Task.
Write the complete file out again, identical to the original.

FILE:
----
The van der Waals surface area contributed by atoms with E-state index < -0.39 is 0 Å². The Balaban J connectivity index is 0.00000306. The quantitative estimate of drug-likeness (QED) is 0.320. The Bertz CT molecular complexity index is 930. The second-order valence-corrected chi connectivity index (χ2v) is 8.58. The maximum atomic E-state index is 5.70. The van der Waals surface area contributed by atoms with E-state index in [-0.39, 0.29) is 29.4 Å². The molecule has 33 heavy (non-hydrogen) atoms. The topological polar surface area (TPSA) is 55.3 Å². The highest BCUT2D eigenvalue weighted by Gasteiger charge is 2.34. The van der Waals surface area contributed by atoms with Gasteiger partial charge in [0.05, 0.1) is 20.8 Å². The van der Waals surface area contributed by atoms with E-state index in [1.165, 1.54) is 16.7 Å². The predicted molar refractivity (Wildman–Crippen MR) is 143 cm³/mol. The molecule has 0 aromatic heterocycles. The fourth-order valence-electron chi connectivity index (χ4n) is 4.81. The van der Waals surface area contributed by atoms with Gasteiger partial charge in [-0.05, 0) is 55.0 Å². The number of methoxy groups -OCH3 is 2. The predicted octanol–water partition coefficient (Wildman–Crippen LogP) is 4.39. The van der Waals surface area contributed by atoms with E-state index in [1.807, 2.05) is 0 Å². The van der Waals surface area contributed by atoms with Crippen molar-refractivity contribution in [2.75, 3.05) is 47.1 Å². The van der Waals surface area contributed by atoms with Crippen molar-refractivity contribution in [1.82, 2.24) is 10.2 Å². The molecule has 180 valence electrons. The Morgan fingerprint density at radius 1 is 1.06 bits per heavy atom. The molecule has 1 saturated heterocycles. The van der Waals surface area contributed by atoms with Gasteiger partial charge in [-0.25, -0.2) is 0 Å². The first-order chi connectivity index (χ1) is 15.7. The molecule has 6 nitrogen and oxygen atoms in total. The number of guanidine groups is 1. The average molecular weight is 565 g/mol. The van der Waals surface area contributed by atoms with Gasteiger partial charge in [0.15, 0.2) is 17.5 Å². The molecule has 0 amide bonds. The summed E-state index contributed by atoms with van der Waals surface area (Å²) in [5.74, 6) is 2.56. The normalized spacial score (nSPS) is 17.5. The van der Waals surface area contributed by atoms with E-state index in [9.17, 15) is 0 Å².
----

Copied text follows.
The van der Waals surface area contributed by atoms with E-state index < -0.39 is 0 Å². The Balaban J connectivity index is 0.00000306. The quantitative estimate of drug-likeness (QED) is 0.320. The Bertz CT molecular complexity index is 930. The second-order valence-corrected chi connectivity index (χ2v) is 8.58. The maximum atomic E-state index is 5.70. The van der Waals surface area contributed by atoms with E-state index in [-0.39, 0.29) is 29.4 Å². The molecule has 33 heavy (non-hydrogen) atoms. The topological polar surface area (TPSA) is 55.3 Å². The highest BCUT2D eigenvalue weighted by Gasteiger charge is 2.34. The van der Waals surface area contributed by atoms with Gasteiger partial charge in [0.05, 0.1) is 20.8 Å². The van der Waals surface area contributed by atoms with E-state index in [1.165, 1.54) is 16.7 Å². The predicted molar refractivity (Wildman–Crippen MR) is 143 cm³/mol. The molecule has 0 aromatic heterocycles. The fourth-order valence-electron chi connectivity index (χ4n) is 4.81. The van der Waals surface area contributed by atoms with Gasteiger partial charge in [-0.05, 0) is 55.0 Å². The number of methoxy groups -OCH3 is 2. The predicted octanol–water partition coefficient (Wildman–Crippen LogP) is 4.39. The van der Waals surface area contributed by atoms with E-state index in [1.807, 2.05) is 0 Å². The van der Waals surface area contributed by atoms with Crippen molar-refractivity contribution in [2.75, 3.05) is 47.1 Å². The van der Waals surface area contributed by atoms with Crippen molar-refractivity contribution in [1.82, 2.24) is 10.2 Å². The molecule has 180 valence electrons. The Morgan fingerprint density at radius 1 is 1.06 bits per heavy atom. The molecule has 1 saturated heterocycles. The van der Waals surface area contributed by atoms with Gasteiger partial charge in [-0.25, -0.2) is 0 Å². The first-order chi connectivity index (χ1) is 15.7. The molecule has 6 nitrogen and oxygen atoms in total. The number of guanidine groups is 1. The average molecular weight is 565 g/mol. The van der Waals surface area contributed by atoms with Gasteiger partial charge in [0.15, 0.2) is 17.5 Å². The molecule has 0 amide bonds. The summed E-state index contributed by atoms with van der Waals surface area (Å²) in [5.74, 6) is 2.56. The normalized spacial score (nSPS) is 17.5. The van der Waals surface area contributed by atoms with E-state index in [9.17, 15) is 0 Å².